At least 245 protesters were arrested in protests in Belarus against President Lukashenko, according to human rights organizations. The opposition hoped to stir up a ‘new wave of protest’ in the Eastern European country with Saturday’s demonstration.
It is unclear how big the turnout was at the protests, because independent journalists have been arrested and their foreign colleagues are banned. News media covering the large-scale protests last summer and in the autumn have largely been silenced. Some journalists have been sentenced to two years in prison.
Protest marches on important squares or main roads of the capital Minsk were not possible today, because the riot police had closed all access roads. That is why the protesters moved to a square outside the center of the city.
Images circulating on social media such as Telegram show the rioters cracking down on the protesters. On a video agents appear to be firing at fleeing demonstrators.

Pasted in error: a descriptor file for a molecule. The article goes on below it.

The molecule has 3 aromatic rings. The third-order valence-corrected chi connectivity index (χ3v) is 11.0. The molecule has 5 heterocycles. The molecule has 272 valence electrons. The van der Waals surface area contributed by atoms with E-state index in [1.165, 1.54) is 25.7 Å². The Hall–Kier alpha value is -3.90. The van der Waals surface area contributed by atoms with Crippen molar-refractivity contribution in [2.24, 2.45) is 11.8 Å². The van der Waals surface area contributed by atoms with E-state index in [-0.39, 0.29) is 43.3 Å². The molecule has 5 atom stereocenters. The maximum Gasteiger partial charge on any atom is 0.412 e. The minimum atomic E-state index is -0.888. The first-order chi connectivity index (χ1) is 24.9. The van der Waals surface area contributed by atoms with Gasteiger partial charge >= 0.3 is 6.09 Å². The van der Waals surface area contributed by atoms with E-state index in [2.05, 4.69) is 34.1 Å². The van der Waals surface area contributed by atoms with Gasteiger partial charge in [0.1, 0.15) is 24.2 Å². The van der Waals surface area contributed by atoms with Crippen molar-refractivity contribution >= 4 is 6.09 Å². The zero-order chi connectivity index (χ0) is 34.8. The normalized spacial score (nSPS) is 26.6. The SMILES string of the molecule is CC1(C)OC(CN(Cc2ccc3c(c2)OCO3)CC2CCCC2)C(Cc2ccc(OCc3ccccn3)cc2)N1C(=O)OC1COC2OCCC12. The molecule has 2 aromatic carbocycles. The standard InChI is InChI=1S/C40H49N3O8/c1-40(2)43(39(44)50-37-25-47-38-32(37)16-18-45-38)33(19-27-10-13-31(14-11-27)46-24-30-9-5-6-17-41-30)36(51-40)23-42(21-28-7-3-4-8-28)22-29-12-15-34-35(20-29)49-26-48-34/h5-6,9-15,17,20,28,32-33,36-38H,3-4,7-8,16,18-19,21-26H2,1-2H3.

Here’s how a cyclist is arrested by rioters while bystanders try to help him:
According to the Belarusian Ministry of the Interior, there were no major protests. A spokesperson said there were only “a few small groups with unregistered symbols.” This refers to the use of the prohibited white-red flag. The opposition is using this old Belarus flag as a protest against the regime.
Opposition leader Tikhanovskaya writes Twitter that today’s police action shows that the Lukashenko regime is behaving “lawlessly”.
Evidence of human rights violations
After the presidential elections of 9 August, in which large-scale fraud was committed according to the opposition and the European Union, tens to hundreds of thousands of Belarusians took to the streets for months to demand the departure of President Lukashenko. Last winter, there were no more major protests as a result of the repression. However, the opposition hopes that the mass protest will flare up again this spring.
A group of mainly European countries, including the Netherlands, set up a human rights platform this week to collect evidence of police brutality and human rights violations in Belarus. The countries hope in the future to prosecute those responsible for the violence at the International Criminal Court or possibly a Belarusian tribunal.